circumstances. Even before Mum became unwell, Alice and Ella welcomed her to Sheffield with open arms, introducing
her to friends and inviting her to social occasions, so that she became, as Julie quoted Richie, “just one of the crew”.
Thanks to all of the Sheffield crew for making her feel so welcome, and for going out of your way for her in so many
There is no filling the hole in our lives left by Mum. I will miss so much about her, not least her absolute relish for the
most important moments in life, the family occasions shared over good food and wine, with noisy children charging
around. I will miss her always wanting to be a part of the fun, the lively political discussions in which we increasingly
despaired about Westminster politicians of both stripes, and her putting up with the incessant joshing from Ella, Alice
and me (up to a point!). Most of all, I will miss the fact that nobody will ever be as unconditionally on my side as she
was. I love you mum, thank you.
Added by - 05/09/2023
We were very sorry to hear that Sarah had passed away…love and condolences to all the family from Patric & Liz xx
Added by Patric OConnor - 17/07/2023
Sarah and I met when we were both teaching at a primary school in Bristol in the 1970s. She loved to return in the holidays to Norfolk where her heart and her family lay. I went with her on a couple of occasions to stay at her parents' (George and Cecilia Scurfield's) second hand bookshop in Fakenham. I loved it. Her younger sisters were still at home and I so enjoyed the lively debate around the kitchen table about social and political views. Sarah retained that ability to express her views freely which I envied. Some years later she decided to return to live in Norwich and set about finding a job. She applied to various schools, and was offered an interview at a private school - not somewhere Sarah would ideally choose to have worked. On the way to the interview she suddenly remembered that she had a Labour Party slogan displayed on the window of the car, and deciding that this might not go down too well she stopped the car and ripped it off!! I don't know if she was offered the job but I don't think she ever worked there!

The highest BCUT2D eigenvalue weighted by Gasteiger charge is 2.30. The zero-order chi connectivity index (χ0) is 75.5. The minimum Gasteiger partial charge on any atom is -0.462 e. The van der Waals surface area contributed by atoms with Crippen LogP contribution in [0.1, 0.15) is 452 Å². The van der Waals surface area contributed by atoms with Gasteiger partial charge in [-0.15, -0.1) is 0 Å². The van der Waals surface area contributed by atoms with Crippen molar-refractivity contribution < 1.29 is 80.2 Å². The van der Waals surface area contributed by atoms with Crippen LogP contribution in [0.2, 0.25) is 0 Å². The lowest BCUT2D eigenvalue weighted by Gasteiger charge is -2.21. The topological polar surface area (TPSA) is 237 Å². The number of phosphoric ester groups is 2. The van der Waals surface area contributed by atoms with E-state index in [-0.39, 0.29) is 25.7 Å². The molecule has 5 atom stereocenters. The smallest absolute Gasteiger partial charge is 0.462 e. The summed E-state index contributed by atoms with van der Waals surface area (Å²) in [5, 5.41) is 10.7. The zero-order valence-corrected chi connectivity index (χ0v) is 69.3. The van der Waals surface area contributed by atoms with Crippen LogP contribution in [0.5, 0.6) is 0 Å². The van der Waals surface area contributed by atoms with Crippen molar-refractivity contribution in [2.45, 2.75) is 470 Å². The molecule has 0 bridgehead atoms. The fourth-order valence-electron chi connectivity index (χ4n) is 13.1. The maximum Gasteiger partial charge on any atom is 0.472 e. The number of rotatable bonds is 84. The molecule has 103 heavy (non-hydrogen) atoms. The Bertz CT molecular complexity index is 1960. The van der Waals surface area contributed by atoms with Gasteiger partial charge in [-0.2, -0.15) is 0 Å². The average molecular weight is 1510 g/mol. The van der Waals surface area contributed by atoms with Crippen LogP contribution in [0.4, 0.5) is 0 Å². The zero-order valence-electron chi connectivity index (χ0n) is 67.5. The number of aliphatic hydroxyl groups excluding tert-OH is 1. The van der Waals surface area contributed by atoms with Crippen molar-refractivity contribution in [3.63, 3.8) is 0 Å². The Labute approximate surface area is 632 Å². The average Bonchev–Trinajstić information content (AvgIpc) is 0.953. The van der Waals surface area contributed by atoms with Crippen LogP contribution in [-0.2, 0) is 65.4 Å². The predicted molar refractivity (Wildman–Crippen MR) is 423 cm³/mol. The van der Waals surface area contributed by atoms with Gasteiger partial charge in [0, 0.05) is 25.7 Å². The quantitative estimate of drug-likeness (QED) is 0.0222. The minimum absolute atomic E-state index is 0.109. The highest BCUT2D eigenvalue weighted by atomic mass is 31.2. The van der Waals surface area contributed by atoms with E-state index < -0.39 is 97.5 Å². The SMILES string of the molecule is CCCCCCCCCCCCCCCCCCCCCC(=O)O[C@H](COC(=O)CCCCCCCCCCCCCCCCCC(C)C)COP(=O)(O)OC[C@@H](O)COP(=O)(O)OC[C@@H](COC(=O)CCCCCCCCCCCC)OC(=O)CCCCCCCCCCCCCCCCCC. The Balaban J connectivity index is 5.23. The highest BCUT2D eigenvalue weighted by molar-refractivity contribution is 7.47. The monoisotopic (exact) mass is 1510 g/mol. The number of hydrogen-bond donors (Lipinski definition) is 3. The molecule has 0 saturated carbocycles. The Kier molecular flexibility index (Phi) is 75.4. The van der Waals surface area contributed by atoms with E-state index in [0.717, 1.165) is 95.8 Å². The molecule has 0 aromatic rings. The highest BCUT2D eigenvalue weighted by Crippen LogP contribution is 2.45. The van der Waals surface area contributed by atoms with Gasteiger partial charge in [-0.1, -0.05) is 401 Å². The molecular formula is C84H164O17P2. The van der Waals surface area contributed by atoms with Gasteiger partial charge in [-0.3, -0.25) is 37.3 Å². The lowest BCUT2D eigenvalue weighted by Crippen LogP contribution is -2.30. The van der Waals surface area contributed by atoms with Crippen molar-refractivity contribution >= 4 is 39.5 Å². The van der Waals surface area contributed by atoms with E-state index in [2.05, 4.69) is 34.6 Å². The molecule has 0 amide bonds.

Added by Penelope Halpin - 09/07/2023
I've only lovely memories of Sarah, conversations and spending time at her house as teenagers especially. She was always effortlessly and without question, a "cool" Mum, who seemingly didn't question the occasional house parties and huge amounts of us in her living room. We always felt welcome. She just embraced us all as teenagers and supported our social lives revolving around music and our band. Not only putting up with us but kind of encouraging us to find ourselves really. It could have been very easy for someone to not be as supportive as she was - taking stock of it all, she played a big part in my life growing up. Alice, Ella and Jack, I'm so sorry for your loss, your Mum was absolutely ace. Lots of love xxx
Added by Rikk Richardson - 04/07/2023
My thoughts return to one weekend quite some time ago when Sarah came to London to visit us for the weekend. As any cooking I attempt is likely to fill the house with black smoke (and intervention from a fire alarm), we decided to go to the pub for something decent to eat. Courtesy of the local pub, we enjoyed a great dinner and, fully replenished, and in high spirits, headed for home. En-route back to base camp there was plenty of reminiscing and no shortage of family anecdotes – so much so that, on arriving home, so swamped in mirth were we, it rendered us totally incapable of getting out of the car and making the short journey from car to front door. There we sat, marooned in the car, hilarity having completely taken control of us, and, just when you thought it couldn’t get funnier, Beck (sitting in the back and bent double laughing) -went the extra mile and …. threw up laughing! Needless to say, further recovery time was required …. (accompanied by a few wet wipes). What a fun evening that was. Sarah was always so upbeat and ready to laugh (I can hear her now) – and she will be greatly missed by lots of people.
Added by Charlotte Grenville - 03/07/2023
I loved working with Sarah and becoming friends with her. We had great hugs, laughs, drinks and cigs on many occasions. I loved her political debates and cleverness. I will KFG x
Added by Jenni Porter - 21/06/2023